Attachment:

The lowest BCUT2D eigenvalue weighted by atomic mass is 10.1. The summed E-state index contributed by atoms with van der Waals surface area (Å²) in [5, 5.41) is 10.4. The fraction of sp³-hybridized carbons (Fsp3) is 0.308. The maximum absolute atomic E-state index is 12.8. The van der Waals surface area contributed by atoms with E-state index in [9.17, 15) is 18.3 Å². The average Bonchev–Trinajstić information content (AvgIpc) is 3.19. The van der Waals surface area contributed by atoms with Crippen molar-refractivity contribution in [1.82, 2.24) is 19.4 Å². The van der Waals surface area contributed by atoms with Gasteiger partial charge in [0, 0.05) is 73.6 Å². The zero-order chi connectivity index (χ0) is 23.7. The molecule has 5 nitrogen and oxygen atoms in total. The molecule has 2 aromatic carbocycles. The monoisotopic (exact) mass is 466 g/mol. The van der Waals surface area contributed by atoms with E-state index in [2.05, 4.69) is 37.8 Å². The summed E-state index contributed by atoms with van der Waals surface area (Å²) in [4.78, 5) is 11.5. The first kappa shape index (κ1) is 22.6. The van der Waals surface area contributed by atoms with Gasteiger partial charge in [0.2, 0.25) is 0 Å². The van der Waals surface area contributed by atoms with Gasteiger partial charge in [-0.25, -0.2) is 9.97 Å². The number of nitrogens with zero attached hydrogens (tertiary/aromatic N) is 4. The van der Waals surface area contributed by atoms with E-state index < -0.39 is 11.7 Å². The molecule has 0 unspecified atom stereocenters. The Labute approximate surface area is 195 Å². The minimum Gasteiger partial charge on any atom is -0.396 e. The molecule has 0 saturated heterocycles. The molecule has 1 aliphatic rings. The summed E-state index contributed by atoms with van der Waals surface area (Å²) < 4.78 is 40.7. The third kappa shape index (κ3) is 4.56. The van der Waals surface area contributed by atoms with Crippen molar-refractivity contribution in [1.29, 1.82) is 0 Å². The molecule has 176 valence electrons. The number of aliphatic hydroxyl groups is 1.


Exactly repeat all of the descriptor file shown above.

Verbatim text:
The lowest BCUT2D eigenvalue weighted by atomic mass is 10.1. The summed E-state index contributed by atoms with van der Waals surface area (Å²) in [5, 5.41) is 10.4. The fraction of sp³-hybridized carbons (Fsp3) is 0.308. The maximum absolute atomic E-state index is 12.8. The van der Waals surface area contributed by atoms with E-state index in [9.17, 15) is 18.3 Å². The average Bonchev–Trinajstić information content (AvgIpc) is 3.19. The van der Waals surface area contributed by atoms with Crippen molar-refractivity contribution in [1.82, 2.24) is 19.4 Å². The van der Waals surface area contributed by atoms with Gasteiger partial charge in [0, 0.05) is 73.6 Å². The zero-order chi connectivity index (χ0) is 23.7. The molecule has 5 nitrogen and oxygen atoms in total. The molecule has 2 aromatic carbocycles. The monoisotopic (exact) mass is 466 g/mol. The van der Waals surface area contributed by atoms with E-state index in [2.05, 4.69) is 37.8 Å². The summed E-state index contributed by atoms with van der Waals surface area (Å²) in [4.78, 5) is 11.5. The first kappa shape index (κ1) is 22.6. The van der Waals surface area contributed by atoms with Gasteiger partial charge in [0.2, 0.25) is 0 Å². The van der Waals surface area contributed by atoms with Gasteiger partial charge in [-0.25, -0.2) is 9.97 Å². The number of nitrogens with zero attached hydrogens (tertiary/aromatic N) is 4. The van der Waals surface area contributed by atoms with E-state index < -0.39 is 11.7 Å². The molecule has 0 unspecified atom stereocenters. The Labute approximate surface area is 195 Å². The minimum Gasteiger partial charge on any atom is -0.396 e. The molecule has 0 saturated heterocycles. The molecule has 1 aliphatic rings. The summed E-state index contributed by atoms with van der Waals surface area (Å²) < 4.78 is 40.7. The third kappa shape index (κ3) is 4.56. The van der Waals surface area contributed by atoms with Crippen molar-refractivity contribution in [1.29, 1.82) is 0 Å². The molecule has 176 valence electrons. The number of aliphatic hydroxyl groups is 1.